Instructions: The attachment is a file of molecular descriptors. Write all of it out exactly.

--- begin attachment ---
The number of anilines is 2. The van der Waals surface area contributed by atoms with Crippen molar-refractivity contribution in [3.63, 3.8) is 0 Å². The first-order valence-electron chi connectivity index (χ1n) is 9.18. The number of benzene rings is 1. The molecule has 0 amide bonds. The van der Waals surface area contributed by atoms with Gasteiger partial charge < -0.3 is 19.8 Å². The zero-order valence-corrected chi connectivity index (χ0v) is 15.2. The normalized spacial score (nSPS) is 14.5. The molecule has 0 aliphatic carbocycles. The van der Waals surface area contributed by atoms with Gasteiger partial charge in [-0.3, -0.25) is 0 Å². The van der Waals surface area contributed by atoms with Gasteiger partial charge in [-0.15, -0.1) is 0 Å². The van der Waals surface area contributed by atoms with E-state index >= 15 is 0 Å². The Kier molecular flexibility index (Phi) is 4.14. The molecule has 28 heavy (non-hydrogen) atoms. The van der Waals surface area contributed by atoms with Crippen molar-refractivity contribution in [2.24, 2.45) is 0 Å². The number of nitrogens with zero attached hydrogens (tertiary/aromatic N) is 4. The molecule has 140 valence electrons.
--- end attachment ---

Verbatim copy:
The number of anilines is 2. The van der Waals surface area contributed by atoms with Crippen molar-refractivity contribution in [3.63, 3.8) is 0 Å². The first-order valence-electron chi connectivity index (χ1n) is 9.18. The number of benzene rings is 1. The molecule has 0 amide bonds. The van der Waals surface area contributed by atoms with Gasteiger partial charge < -0.3 is 19.8 Å². The zero-order valence-corrected chi connectivity index (χ0v) is 15.2. The normalized spacial score (nSPS) is 14.5. The molecule has 0 aliphatic carbocycles. The van der Waals surface area contributed by atoms with Gasteiger partial charge in [-0.3, -0.25) is 0 Å². The van der Waals surface area contributed by atoms with Gasteiger partial charge in [-0.15, -0.1) is 0 Å². The van der Waals surface area contributed by atoms with E-state index >= 15 is 0 Å². The Kier molecular flexibility index (Phi) is 4.14. The molecule has 28 heavy (non-hydrogen) atoms. The van der Waals surface area contributed by atoms with Crippen molar-refractivity contribution in [2.24, 2.45) is 0 Å². The number of nitrogens with zero attached hydrogens (tertiary/aromatic N) is 4. The molecule has 140 valence electrons.